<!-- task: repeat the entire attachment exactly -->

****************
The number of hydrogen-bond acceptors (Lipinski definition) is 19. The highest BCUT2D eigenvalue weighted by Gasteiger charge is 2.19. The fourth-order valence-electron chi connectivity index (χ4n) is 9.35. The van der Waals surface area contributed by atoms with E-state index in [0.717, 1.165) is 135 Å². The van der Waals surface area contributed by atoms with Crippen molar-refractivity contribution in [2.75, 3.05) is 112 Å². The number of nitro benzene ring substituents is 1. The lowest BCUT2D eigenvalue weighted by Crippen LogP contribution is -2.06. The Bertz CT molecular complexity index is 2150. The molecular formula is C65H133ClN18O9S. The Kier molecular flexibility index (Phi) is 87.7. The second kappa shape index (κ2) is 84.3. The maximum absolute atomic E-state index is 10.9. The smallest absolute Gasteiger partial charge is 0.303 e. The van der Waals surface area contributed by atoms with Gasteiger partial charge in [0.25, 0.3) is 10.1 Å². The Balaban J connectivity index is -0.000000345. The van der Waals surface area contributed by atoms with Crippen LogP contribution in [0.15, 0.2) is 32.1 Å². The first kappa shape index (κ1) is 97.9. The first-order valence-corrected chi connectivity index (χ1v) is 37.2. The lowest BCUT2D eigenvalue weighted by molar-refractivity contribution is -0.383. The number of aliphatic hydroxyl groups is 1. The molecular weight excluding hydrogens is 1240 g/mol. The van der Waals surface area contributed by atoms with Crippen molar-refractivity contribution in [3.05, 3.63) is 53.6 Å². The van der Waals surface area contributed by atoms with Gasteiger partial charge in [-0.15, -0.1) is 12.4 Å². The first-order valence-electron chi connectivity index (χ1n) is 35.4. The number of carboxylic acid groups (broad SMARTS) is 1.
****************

The number of hydrogen-bond acceptors (Lipinski definition) is 19. The highest BCUT2D eigenvalue weighted by Gasteiger charge is 2.19. The fourth-order valence-electron chi connectivity index (χ4n) is 9.35. The van der Waals surface area contributed by atoms with E-state index in [0.717, 1.165) is 135 Å². The van der Waals surface area contributed by atoms with Crippen molar-refractivity contribution in [2.75, 3.05) is 112 Å². The number of nitro benzene ring substituents is 1. The lowest BCUT2D eigenvalue weighted by Crippen LogP contribution is -2.06. The Bertz CT molecular complexity index is 2150. The molecular formula is C65H133ClN18O9S. The Kier molecular flexibility index (Phi) is 87.7. The second kappa shape index (κ2) is 84.3. The maximum absolute atomic E-state index is 10.9. The smallest absolute Gasteiger partial charge is 0.303 e. The van der Waals surface area contributed by atoms with Gasteiger partial charge in [0.25, 0.3) is 10.1 Å². The Balaban J connectivity index is -0.000000345. The van der Waals surface area contributed by atoms with Crippen LogP contribution in [0.15, 0.2) is 32.1 Å². The first kappa shape index (κ1) is 97.9. The first-order valence-corrected chi connectivity index (χ1v) is 37.2. The lowest BCUT2D eigenvalue weighted by molar-refractivity contribution is -0.383. The number of aliphatic hydroxyl groups is 1. The molecular weight excluding hydrogens is 1240 g/mol. The van der Waals surface area contributed by atoms with Crippen molar-refractivity contribution in [3.05, 3.63) is 53.6 Å². The van der Waals surface area contributed by atoms with Gasteiger partial charge in [-0.15, -0.1) is 12.4 Å². The first-order valence-electron chi connectivity index (χ1n) is 35.4. The number of carboxylic acid groups (broad SMARTS) is 1.